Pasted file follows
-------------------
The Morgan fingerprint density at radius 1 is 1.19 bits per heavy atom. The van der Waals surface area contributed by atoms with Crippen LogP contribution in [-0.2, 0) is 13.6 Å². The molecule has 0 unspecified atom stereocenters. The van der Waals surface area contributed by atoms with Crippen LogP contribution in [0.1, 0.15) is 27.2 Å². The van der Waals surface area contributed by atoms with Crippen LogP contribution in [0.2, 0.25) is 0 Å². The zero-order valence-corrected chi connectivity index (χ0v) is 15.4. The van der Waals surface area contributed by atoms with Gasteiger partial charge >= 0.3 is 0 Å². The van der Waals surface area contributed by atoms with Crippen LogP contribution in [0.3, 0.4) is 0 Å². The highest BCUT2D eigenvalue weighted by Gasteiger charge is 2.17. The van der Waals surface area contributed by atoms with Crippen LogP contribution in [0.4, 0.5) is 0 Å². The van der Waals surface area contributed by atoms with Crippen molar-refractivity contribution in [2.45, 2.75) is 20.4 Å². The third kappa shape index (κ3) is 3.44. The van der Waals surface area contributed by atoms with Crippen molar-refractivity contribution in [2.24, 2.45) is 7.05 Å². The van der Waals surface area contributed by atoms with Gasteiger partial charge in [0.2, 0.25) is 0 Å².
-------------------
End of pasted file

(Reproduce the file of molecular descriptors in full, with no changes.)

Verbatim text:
The Morgan fingerprint density at radius 1 is 1.19 bits per heavy atom. The van der Waals surface area contributed by atoms with Crippen LogP contribution in [-0.2, 0) is 13.6 Å². The molecule has 0 unspecified atom stereocenters. The van der Waals surface area contributed by atoms with Crippen LogP contribution in [0.1, 0.15) is 27.2 Å². The van der Waals surface area contributed by atoms with Crippen LogP contribution in [0.2, 0.25) is 0 Å². The zero-order valence-corrected chi connectivity index (χ0v) is 15.4. The van der Waals surface area contributed by atoms with Gasteiger partial charge >= 0.3 is 0 Å². The van der Waals surface area contributed by atoms with Crippen LogP contribution in [0.3, 0.4) is 0 Å². The highest BCUT2D eigenvalue weighted by Gasteiger charge is 2.17. The van der Waals surface area contributed by atoms with Crippen LogP contribution in [0.4, 0.5) is 0 Å². The van der Waals surface area contributed by atoms with Crippen molar-refractivity contribution in [2.45, 2.75) is 20.4 Å². The third kappa shape index (κ3) is 3.44. The van der Waals surface area contributed by atoms with Crippen molar-refractivity contribution in [2.24, 2.45) is 7.05 Å². The van der Waals surface area contributed by atoms with Gasteiger partial charge in [0.2, 0.25) is 0 Å².